Invasive Species Compendium

Detailed coverage of invasive species threatening livelihoods and the environment worldwide

Abstract

Prey naïveté rather than enemy release dominates the relation of an invasive spider toward a native predator.

Abstract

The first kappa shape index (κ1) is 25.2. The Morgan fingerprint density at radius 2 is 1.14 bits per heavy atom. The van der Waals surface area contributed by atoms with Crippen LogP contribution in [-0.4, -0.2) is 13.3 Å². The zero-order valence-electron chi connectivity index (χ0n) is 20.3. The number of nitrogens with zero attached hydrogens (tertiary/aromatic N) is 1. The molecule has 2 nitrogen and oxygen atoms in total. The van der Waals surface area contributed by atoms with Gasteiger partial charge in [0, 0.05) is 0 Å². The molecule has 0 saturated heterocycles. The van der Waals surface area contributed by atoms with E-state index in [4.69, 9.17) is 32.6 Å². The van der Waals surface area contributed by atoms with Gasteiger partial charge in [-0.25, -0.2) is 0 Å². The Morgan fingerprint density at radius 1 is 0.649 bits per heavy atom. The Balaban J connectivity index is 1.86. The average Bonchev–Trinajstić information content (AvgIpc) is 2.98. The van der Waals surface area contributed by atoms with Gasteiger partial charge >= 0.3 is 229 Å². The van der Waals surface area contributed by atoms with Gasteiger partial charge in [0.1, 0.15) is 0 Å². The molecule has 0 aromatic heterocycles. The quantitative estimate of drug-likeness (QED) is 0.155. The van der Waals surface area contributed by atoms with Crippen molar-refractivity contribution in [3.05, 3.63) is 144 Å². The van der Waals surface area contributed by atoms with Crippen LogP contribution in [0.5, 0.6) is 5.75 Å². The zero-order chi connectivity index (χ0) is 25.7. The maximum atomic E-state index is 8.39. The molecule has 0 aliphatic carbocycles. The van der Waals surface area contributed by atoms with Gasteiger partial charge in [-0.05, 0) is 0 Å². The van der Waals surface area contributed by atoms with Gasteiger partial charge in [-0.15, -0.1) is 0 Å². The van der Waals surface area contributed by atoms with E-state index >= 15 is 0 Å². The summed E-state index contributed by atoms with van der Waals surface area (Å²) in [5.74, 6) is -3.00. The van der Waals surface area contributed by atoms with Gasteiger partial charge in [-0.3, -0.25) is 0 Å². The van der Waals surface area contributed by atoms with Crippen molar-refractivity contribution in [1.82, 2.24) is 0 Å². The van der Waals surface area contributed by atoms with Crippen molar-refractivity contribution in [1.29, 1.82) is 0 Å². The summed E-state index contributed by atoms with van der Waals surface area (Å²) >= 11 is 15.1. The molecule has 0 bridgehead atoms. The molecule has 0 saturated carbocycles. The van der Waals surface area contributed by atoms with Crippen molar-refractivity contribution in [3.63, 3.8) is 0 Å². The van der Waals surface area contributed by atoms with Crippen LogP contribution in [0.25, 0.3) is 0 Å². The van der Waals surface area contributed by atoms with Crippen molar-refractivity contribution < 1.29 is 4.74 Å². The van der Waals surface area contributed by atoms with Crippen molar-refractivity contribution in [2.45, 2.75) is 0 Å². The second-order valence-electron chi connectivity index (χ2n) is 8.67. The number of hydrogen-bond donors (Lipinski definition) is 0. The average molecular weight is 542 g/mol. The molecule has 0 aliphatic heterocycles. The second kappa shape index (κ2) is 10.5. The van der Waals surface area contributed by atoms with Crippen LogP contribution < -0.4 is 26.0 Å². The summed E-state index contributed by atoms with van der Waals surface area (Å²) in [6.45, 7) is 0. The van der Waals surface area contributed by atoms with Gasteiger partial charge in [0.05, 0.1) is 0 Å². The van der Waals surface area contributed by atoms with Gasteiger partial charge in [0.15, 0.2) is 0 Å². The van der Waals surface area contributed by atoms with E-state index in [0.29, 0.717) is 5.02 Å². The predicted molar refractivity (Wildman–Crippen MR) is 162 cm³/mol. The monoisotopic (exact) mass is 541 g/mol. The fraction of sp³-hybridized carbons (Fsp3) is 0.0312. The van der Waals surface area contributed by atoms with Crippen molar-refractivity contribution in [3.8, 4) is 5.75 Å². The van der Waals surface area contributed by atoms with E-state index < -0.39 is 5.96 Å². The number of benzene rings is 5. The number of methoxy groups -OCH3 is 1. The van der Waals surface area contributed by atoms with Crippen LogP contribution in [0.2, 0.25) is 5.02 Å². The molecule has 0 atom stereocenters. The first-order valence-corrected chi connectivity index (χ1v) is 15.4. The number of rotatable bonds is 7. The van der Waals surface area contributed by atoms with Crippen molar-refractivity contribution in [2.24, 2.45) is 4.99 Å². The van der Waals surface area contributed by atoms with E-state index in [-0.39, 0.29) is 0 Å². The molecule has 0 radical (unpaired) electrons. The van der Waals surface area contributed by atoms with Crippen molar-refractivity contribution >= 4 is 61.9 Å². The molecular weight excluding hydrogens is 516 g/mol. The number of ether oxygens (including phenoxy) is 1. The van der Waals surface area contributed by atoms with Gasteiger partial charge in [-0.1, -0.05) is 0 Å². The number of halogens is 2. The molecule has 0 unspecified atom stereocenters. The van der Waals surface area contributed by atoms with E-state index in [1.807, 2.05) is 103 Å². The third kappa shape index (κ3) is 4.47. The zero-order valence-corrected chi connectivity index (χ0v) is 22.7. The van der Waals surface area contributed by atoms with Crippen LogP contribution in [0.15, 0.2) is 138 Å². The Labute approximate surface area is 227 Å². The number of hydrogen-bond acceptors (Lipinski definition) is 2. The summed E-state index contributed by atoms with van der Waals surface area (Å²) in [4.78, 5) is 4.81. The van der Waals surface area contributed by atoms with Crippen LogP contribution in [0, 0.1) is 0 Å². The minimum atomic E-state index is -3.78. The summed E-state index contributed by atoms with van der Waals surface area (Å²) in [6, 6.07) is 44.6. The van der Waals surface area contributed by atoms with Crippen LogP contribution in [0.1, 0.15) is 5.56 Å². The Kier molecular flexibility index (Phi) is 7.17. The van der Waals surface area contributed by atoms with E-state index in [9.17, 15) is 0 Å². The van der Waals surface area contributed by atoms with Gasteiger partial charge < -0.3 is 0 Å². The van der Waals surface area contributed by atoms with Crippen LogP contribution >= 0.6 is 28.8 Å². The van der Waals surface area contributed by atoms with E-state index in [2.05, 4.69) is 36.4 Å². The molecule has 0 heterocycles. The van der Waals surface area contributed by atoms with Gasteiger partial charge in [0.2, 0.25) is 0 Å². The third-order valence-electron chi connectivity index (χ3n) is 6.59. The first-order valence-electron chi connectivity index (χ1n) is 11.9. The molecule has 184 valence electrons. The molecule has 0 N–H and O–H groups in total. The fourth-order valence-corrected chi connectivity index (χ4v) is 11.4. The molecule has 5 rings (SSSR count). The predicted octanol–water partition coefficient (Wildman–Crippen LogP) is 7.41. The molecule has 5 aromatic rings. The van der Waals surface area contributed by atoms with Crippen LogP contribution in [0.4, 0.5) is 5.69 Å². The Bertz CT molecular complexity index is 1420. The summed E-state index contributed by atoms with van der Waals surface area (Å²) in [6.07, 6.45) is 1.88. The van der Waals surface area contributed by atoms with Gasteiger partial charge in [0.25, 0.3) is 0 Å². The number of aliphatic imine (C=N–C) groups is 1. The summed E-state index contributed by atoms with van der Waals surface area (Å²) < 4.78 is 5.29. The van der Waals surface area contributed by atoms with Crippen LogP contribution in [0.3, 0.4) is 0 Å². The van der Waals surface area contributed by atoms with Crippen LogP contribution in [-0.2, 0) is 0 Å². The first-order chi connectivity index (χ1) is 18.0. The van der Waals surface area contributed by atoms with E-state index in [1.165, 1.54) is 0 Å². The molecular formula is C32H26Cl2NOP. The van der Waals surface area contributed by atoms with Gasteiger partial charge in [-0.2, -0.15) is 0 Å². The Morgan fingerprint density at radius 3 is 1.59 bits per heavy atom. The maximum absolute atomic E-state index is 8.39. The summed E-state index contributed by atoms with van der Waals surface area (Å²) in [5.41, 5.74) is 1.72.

Ecosystems may suffer from the impact of invasive species. Thus, understanding the mechanisms contributing to successful invasions is fundamental for limiting the effects of invasive species. Most intuitive, the enemy release hypothesis predicts that invasive species might be more successful in the exotic range than resident sympatric species owing to the absence of coevolution with native enemies. Here, we test the enemy release hypothesis for the invasion of Europe by the North American spider Mermessus trilobatus. We compare the susceptibility of invasive Mermessus trilobatus and a native species with similar life history to a shared predator with which both species commonly co-occur in Europe. Contrary to our expectations, invasive Mermessus trilobatus were consumed three times more frequently by native predators than their native counterparts. Our study shows that invasive Mermessus trilobatus is more sensitive to a dominant native predator than local sympatric species. This suggests that the relation between the invasive spider and its native predator is dominated by prey naïveté rather than enemy release. Further studies investigating evolutionary and ecological processes behind the invasion success of Mermessus trilobatus, including testing natural parasites and rapid reproduction, are needed to explain its invasion success in Europe.